Tradition meets fresh ideas

Architect Evan Reeves looks over his designs at Bam Bam Boo. Picture: Andrew Ritchie        d435836
Architect Evan Reeves looks over his designs at Bam Bam Boo. Picture: Andrew Ritchie        d435836

INSTEAD of �out with the old, in with the new�, Design Theory architect Evan Reeves decided to combine the two elements when designing Bam Bam Boo.

From the restaurateur who bought Perth the popular Grand Palace Chinese comes the $2.5 million eatery, which opened in February at 140William on the corner of William Street and Murray Street Mall.

Mr Reeves said he designed the space to provide an authentic Asian feel with a modern fusion.

�I think ordering using an iPad is important to talk about because it is a bit of a novelty, people love it and it�s really easy to use,� he said.

�Also, in the very near future, you will be able to sit at the table, jump on to the Bam Bam Boo app, order and pay.�

While the addition of technology offers efficiency and a fast-paced atmosphere, the layout oozes authenticity.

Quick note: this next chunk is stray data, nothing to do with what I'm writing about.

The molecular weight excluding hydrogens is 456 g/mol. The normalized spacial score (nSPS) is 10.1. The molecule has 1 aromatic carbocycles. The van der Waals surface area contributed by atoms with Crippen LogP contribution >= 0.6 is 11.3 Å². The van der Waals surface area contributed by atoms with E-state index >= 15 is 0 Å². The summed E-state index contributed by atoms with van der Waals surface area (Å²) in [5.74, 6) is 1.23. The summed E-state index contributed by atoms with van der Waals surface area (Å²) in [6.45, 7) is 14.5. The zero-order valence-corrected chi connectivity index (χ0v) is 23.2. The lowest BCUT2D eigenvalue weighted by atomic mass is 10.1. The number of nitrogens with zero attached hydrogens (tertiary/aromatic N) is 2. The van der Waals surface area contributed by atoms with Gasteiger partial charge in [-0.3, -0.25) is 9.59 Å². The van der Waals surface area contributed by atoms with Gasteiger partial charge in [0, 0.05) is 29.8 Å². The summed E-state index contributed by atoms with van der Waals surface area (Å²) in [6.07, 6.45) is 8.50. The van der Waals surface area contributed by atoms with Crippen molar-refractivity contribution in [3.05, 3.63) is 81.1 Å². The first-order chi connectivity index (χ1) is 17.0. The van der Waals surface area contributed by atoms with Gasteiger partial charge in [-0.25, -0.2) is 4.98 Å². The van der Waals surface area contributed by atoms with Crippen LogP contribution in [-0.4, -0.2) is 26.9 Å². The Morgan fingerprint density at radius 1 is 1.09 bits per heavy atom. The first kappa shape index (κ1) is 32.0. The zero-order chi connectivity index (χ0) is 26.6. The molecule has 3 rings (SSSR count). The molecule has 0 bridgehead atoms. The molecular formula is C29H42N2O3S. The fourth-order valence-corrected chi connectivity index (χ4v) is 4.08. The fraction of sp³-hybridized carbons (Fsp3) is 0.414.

A mural designed by illustrator Thomas Sweetman adorns an area created to replicate an old family meals area surrounded by a Chinese streetscape. It extends out to an alfresco area for a unique outdoor eating experience.

Mr Reeves said the open plan kitchen allowed customers to watch the food making process, further adding to the ambience.

�You can see your food coming from the counter, being heated, cooked and you eat it two minutes later,� he said.

�Over the other side, you have the duck drying room with the hanging barbecue duck, you�ve got the noodle drying bath and then you can see people making the dumplings.�

Much of the architecture was inspired by the food, according to Mr Reeves.

�This restaurant is really taking all the food ideas, including the kung pao chicken and the dumplings that you would eat in China and putting an Australian spin on it without tweaking it too much,� he said.

�I think it offers a better flavour and the food is much richer.�